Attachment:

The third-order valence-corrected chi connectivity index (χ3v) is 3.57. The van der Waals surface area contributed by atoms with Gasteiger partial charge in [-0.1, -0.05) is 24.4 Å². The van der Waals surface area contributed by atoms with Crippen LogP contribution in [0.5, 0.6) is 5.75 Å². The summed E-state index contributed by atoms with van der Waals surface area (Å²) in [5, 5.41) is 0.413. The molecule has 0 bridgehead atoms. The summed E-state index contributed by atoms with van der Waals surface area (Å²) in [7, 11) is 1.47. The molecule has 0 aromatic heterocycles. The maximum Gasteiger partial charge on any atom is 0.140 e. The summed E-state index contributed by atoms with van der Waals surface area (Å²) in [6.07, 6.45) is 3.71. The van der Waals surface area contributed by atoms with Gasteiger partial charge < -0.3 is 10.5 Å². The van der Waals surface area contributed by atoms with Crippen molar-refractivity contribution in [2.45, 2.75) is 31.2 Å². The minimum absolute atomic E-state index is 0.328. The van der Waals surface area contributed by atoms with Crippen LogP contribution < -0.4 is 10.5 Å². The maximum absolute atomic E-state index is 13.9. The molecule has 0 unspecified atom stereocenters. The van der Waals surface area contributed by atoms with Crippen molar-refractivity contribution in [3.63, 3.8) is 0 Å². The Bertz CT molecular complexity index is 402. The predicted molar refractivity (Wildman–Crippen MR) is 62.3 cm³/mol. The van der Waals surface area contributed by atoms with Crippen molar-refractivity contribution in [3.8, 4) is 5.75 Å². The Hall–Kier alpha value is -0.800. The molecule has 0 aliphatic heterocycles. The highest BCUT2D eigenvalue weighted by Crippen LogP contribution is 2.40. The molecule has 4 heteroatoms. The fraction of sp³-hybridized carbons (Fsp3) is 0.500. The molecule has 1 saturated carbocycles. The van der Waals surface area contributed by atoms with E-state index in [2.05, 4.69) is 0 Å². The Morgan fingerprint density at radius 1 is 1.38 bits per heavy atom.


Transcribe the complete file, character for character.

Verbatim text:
The third-order valence-corrected chi connectivity index (χ3v) is 3.57. The van der Waals surface area contributed by atoms with Gasteiger partial charge in [-0.1, -0.05) is 24.4 Å². The van der Waals surface area contributed by atoms with Crippen LogP contribution in [0.5, 0.6) is 5.75 Å². The summed E-state index contributed by atoms with van der Waals surface area (Å²) in [5, 5.41) is 0.413. The molecule has 0 bridgehead atoms. The summed E-state index contributed by atoms with van der Waals surface area (Å²) in [7, 11) is 1.47. The molecule has 0 aromatic heterocycles. The maximum Gasteiger partial charge on any atom is 0.140 e. The summed E-state index contributed by atoms with van der Waals surface area (Å²) in [6.07, 6.45) is 3.71. The van der Waals surface area contributed by atoms with Gasteiger partial charge < -0.3 is 10.5 Å². The van der Waals surface area contributed by atoms with Crippen molar-refractivity contribution in [2.45, 2.75) is 31.2 Å². The minimum absolute atomic E-state index is 0.328. The van der Waals surface area contributed by atoms with Crippen LogP contribution < -0.4 is 10.5 Å². The maximum absolute atomic E-state index is 13.9. The molecule has 0 unspecified atom stereocenters. The van der Waals surface area contributed by atoms with Crippen molar-refractivity contribution in [3.63, 3.8) is 0 Å². The Bertz CT molecular complexity index is 402. The predicted molar refractivity (Wildman–Crippen MR) is 62.3 cm³/mol. The van der Waals surface area contributed by atoms with Crippen molar-refractivity contribution in [3.8, 4) is 5.75 Å². The Hall–Kier alpha value is -0.800. The molecule has 0 aliphatic heterocycles. The highest BCUT2D eigenvalue weighted by Crippen LogP contribution is 2.40. The molecule has 4 heteroatoms. The fraction of sp³-hybridized carbons (Fsp3) is 0.500. The molecule has 1 saturated carbocycles. The van der Waals surface area contributed by atoms with E-state index in [2.05, 4.69) is 0 Å². The Morgan fingerprint density at radius 1 is 1.38 bits per heavy atom.